In his opinion denying post-trial motions the trial judge found that these remarks were within the permissible bounds of proper advocacy. In our judgment these remarks clearly exceeded the limits delineated in our decision in Commonwealth v. Lipscomb, 455 Pa. 525, 317 A.2d 205 (1974) in which we cited with approval the American Bar Association Standards Relating to the Prosecution Function §§ 5.8 (a), (b) and 5.9 (Approved Draft, 1971).*fn2 There Mr. Justice Eagen,
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writing for the majority, stated that remarks similar to those at issue here "exceeded the bounds of propriety and constituted an appeal to the passions and prejudices of the jury. Moreover, in testifying as if his 'best witness', [Mr. Holley] was in the courtroom, that which followed amounted to the giving of testimony by an unsworn witness." Commonwealth v. Lipscomb, supra at 528, 317 A.2d at 207 citing Commonwealth v. Clark, 322 Pa. 321, 185 A. 764 (1936).
Furthermore, of particular significance to the statements at issue in the case at bar are subsections (c) and (d) of § 5.8 of the ABA Standards which preclude arguments that appeal to prejudice and divert the jury from deciding the case on the basis of the evidence.*fn3 We have consistently held that the prosecutor is to limit his statements to "the facts in evidence and legitimate inferences therefrom". Commonwealth v. Revty, 448 Pa. 512, 516, 295 A.2d 300, 302 (1972). In summation,
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counsel is called upon to present the facts so that the jury can dispassionately and objectively evaluate the testimony in a sober and reflective frame of mind that will produce a judgment warranted by the evidence and not inspired by emotion or passion. Such statements as, "Men are afraid to walk the streets themselves", "People don't want to go out at night", ". . . it might be one of you next time. It might be you", are but ill-concealed attempts to divert the inquiry from the pursuit of truth and an invitation to give vent to visceral and unreasoned responses. Commonwealth v. Lipscomb, supra at 528, 317 A.2d at 207. The determination of guilt must not be the product of fear or vengeance but rather intellectually compelled after a distinterested, impartial and fair assessment of the testimony that has been presented. See Commonwealth v. Fairbanks, 453 Pa. 90, 95, 306 A.2d 866, 868 (1973) and cases cited. In our view the prosecutor's statements here were so prejudicial as to have deprived appellant of a fair and impartial trial. A new trial is required.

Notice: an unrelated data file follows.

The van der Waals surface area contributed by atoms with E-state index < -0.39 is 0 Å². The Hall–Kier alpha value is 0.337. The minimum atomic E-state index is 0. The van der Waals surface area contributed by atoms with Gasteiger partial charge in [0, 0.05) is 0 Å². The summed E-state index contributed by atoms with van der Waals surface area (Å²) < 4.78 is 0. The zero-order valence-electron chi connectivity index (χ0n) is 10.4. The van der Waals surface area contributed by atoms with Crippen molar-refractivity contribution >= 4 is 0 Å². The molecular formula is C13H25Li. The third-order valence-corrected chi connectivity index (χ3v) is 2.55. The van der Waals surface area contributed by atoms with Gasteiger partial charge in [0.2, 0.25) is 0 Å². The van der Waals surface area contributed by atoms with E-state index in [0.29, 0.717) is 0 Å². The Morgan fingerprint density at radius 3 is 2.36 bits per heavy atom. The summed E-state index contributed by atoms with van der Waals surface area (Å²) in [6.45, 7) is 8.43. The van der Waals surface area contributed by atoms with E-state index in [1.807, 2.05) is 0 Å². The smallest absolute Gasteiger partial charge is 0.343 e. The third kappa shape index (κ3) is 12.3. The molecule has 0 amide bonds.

We note that the rules of professional conduct apply equally to defense attorneys. See ABA Standards Relating to the Defense Function § 7.8 and Commentary thereto and § 7.9 (Approved Draft, 1971).*fn4 Indeed it
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is the responsibility of the trial judge to restrain improper conduct on both sides and to insure that both sides exhibit conduct in conformity with the aforementioned sections of the ABA Standards adopted by this Court.
Accordingly, the judgment of sentence is reversed and a new trial is ordered.
Judgment of sentence reversed and new trial ordered.